- Only LSA type 3 (Network Summary) is allowed.
- ABRs located at the edge of a stub area use type 3 LSAs to advertise a single default-route (0.0.0.0/0) into the area for destinations external to the AS.
- The ABR will advertise this default route with a cost of 1, but you can modify the cost with the “area default-cost” command.
- You can configure a Stub area by using the below commands.
router OSPF 1
area stub –> You must configure this command on all routers in that area.
4. Totally Stubby Area:
The main reason to use OSPF totally Stubby area is if you want no other route than a default route in an OSPF area.
Totally stubby is one step ahead of the Stubby area; it not only restricts LSA type 4 and 5 but also restricts type 3 LSAs.
Features of OSPF Totally Stubby Area are:-
- LSA types 3, 4, and 5 are not allowed in the totally Stubby area.
- The OSPF Totally Stub area uses a default route to reach destinations outside the OSPF domain and all destinations outside the OSPF area.
- ABR of a totally stubby area blocks all type 3 LSAs, except a single type 3 LSA advertising a default route (0.0.0.0/0)
- You can configure a Totally Stubby area by using the below commands.
router OSPF 1
area stub no-summary –> Only required on ABR; rest of the internal routers within that area can use default stub area configuration.
5. Not so Stubby Area (NSSA):
The main reason to use Not So Stubby Area (NSSA) in the OSPF network is when you want a Stub area but also want redistribution to be allowed in that area.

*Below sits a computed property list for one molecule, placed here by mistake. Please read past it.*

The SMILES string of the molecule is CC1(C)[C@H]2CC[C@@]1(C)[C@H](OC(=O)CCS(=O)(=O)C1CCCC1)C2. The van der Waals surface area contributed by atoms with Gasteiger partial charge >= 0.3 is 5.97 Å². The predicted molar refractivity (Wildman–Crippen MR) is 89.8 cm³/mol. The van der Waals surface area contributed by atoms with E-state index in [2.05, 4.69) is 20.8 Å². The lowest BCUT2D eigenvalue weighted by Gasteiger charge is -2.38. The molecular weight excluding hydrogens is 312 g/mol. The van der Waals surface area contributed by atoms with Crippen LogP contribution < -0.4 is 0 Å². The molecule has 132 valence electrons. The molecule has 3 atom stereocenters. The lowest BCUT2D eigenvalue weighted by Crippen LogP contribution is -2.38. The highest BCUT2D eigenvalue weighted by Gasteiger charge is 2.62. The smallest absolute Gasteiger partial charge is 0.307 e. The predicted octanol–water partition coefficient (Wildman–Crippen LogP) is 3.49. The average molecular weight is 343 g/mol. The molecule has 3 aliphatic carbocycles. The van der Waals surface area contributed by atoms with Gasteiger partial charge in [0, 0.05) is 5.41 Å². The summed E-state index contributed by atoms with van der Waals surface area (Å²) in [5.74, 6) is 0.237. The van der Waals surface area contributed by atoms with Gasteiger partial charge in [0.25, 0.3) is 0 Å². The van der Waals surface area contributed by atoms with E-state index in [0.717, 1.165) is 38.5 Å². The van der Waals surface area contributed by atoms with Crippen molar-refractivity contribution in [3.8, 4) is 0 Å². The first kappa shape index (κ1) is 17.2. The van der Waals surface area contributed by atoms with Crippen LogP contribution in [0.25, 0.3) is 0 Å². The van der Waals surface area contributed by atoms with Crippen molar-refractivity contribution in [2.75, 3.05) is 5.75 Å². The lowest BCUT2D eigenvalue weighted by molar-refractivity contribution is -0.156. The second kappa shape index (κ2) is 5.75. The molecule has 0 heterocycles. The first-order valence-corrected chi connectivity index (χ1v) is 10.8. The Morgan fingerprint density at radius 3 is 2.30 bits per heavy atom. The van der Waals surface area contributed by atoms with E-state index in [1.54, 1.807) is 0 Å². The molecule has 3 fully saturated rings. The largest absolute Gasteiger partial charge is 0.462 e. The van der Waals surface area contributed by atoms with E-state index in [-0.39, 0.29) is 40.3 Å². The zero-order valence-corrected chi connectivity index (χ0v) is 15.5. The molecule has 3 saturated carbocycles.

The main Features of NSSA are:-
- It allows redistribution while retaining the characteristics of a stub area to the rest of the OSPF Domain.
- The two main differences between a stub area are that redistribution is allowed through Type 7 LSA, and no default route is sent into the NSSA.
- Type 4 and 5 LSAs are not allowed, but AS-external routes are allowed in NSSA. And this is done by the ASBR, which originates type 7 LSAs to advertise the external routes.
- These NSSA external LSAs (type 7) are flooded throughout the NSSA but are blocked at the NSSA ABR.
- The NSSA ABR converts type 7 LSA to Type 5 LSA.
- The ABR does not automatically originate a default route in NSSA. You must use the “area nssa default-originate” command to generate the default route.
- You can configure an NSSA area by using the below commands.
router OSPF 1
area nssa –> You must configure the command on all routers in that area.
6. NSSA Totally Stub Area:
NSSA Totally Stubby Area is used when you want to allow redistribution but still keep the characteristics of a Totally Stub area.
The main features of NSSA Totally Stub Area are:-